Still, the city of Hawassa is dotted with buildings bearing promising new signs for its regional bureaus.
The journey to statehood, as riddled with turmoil as it has been, has culminated with a somewhat comforting calm. Fears that ethnic minorities in the region would be attacked or expelled after Sidama achieved statehood have proved, thus far, to be largely unfounded, despite some of the exclusionary sentiments that accompanied the self-rule campaign.
After cycles of rallies and protests, which sometimes ended in death and destruction, relative peace and security has been welcomed eagerly by non-Sidama in the region, many of whom had been targets of violent clashes in the past, according to interviews Ethiopia Insight conducted with non-Sidama in the region.
In recent years, Hawassa residents spoke of seeing their neighbors leave towns where they were born and raised for fear of violence. “We were living in fear the past few years,” said an Amhara resident who chose to remain anonymous. “We lost our homes, our property, and we were eyed with suspicion by friends and neighbors.”
The situation was even worse outside Hawassa, explained the respondent whose family lives in the town of Yirgalem, nearly 50 kilometers from the regional capital.
“It has changed now,” said another respondent. “I am happy that we have peace.”
Despite this silver lining that statehood has brought for Sidama and non-Sidama alike, numerous non-Sidama residents expressed to Ethiopia Insight that the favoritism for Sidama people in employment has reached new heights.
“I don’t believe this is unique to this region,” said a Hawassa resident, who was born and raised in the town of Kembata. “But it is unthinkable to get a post in the regional bureaus if you are non-Sidama. A vacant post will remain open rather than be filled by a non-Sidama.”
Another complained of colleagues being passed over in promotions and work opportunities despite speaking Sidama, the working language of the region, out of favoritism for Sidama colleagues. Others yet, who had secured posts prior to statehood, shared stories of suffering ridicule at work.
Despite the heterogeneity of Hawassa, most government office positions are taken by ethnic Sidama, residents claim. Yet, there is agreement that the troubles mainly brew from regional officials.
“I never questioned growing up who I was ethnically,” said the respondent from Kembata. “This has changed in the past few decades. But the people in government today are the same ones that were persecuting pro-Sidama activists [during the recent statehood campaign]. This is what has perplexed me.”
A well-placed researcher also expressed concerns, saying that investment by non-Sidama in Hawassa has dropped and other SNNP zonal governments do not do their business in Hawassa anymore. “I found the city almost dead and it is partly related to a very high sense of insecurity that started with the youth movement,” they said. “The fact that SNNP is fragmenting with more new states on the way has also created a sense of uncertainty.”
In another delayed referendum, voters in five SNNP zones and one special wereda are set to decide on 6 September whether to create a Southwest Regional State, while, so far, the demand for statehood from the Wolayta, the region’s second-most populous group after the Sidama, and several other zones has been frustrated.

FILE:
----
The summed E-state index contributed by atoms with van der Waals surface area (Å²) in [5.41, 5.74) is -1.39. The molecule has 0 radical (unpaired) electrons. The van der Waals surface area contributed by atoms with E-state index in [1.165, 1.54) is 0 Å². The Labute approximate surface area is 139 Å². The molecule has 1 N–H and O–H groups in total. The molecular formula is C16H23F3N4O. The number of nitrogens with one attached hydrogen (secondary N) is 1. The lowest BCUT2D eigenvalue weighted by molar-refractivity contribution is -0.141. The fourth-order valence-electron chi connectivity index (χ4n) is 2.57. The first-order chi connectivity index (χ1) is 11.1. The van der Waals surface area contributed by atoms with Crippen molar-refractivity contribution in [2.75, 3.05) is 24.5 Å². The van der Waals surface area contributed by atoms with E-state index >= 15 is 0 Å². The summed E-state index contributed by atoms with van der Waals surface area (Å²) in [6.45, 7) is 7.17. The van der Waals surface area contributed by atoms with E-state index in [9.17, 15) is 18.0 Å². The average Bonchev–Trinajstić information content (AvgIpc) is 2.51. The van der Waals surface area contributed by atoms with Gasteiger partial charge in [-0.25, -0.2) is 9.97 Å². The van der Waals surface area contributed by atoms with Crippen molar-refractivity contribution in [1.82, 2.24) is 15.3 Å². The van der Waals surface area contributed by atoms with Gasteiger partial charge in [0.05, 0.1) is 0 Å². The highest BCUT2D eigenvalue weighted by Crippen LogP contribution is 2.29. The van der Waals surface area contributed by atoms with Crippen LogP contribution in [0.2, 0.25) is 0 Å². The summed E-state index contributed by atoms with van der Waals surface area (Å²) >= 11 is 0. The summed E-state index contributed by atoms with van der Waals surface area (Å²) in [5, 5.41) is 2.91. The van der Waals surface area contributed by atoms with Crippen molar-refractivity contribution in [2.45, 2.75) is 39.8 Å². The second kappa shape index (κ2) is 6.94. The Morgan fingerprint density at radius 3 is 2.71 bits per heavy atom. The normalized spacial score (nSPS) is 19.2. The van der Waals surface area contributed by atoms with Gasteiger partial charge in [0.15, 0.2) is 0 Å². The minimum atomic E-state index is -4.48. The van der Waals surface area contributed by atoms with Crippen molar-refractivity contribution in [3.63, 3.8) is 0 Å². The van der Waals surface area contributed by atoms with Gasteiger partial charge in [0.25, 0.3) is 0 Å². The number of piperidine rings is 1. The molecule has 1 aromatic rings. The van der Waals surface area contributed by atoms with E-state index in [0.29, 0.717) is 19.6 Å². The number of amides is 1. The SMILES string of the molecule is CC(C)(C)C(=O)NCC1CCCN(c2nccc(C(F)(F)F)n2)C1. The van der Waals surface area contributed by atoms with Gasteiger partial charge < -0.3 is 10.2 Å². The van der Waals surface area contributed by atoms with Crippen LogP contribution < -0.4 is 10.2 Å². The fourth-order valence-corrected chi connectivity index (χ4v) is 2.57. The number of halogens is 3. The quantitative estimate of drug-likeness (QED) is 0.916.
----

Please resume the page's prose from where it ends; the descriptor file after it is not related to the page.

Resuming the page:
It is still too early to assess the success of Sidama Regional State. But, as some see statehood as a means for many ends, the pursuit of good governance is an end that remains untied.
A crucial aim for self-governance has been to create a just and able leadership. In its current administrative structure, and in between two election seasons, zonal leaders have merely been upgraded to higher levels of government, and efforts at all-inclusive representation from all factions have been neglected. This consolidation of power has sowed some distrust.
Sidama, and the country at large, may still be undergoing reform, but it lacks a merit-based approach to appointments, according to Samuel Belayneh, a former Ejetto activist who now serves as deputy head of the region’s Culture, Tourism and Sport Bureau.
“As it stands, corruption is rampant and appointments are based on group affiliation and loyalty,” he said. “We need to assess the qualifications of people in leadership positions and whether they are fit for the positions they hold.”
While ethnic affiliations are cited by non-Sidama as the basis for employment opportunities, the political appointments are critiqued as being based on loyalty to those in power.
This familiar system for climbing ranks in government deviates from what the Ejetto movement had desired from statehood. The select few appointments of prominent activists is seen by many as merely a superficial attempt to quell anger.
Political appointments have also been granted to members of the SLM, like Tegegn, who views his role in the state’s planning commission as separate from his party responsibilities. Some former activists, however, have a more acute idea of how party politics impacted their recent luck.
“I came to this position through the efforts of the movement and the people,” said Samuel. “I was at the forefront of the movement —this opportunity has not been offered to many others.”
Ejetto activists like Samuel, and Maate Mengesha, who has been placed as deputy head of Sidama’s Health Bureau, might only be tokens of representation—but countless others have fared much worse.
Though many imprisoned Ejetto activists have gradually been released, nearly 150 are still languishing in prison, according to accounts from family members who have found nowhere to turn.
Those that have been released were too prominent to keep locked up, like journalists from Sidama Media Network (SMN), the media house associated with the statehood movement.
Founding member of SMN and current head of Sidama Development Association, Getahun Daguye, spent nearly a year in jail after the rounds of arrests that took place following the date set for the unilateral declaration of statehood. But he and seven others arrested alongside him were released after eleven months in prison for the “national good”.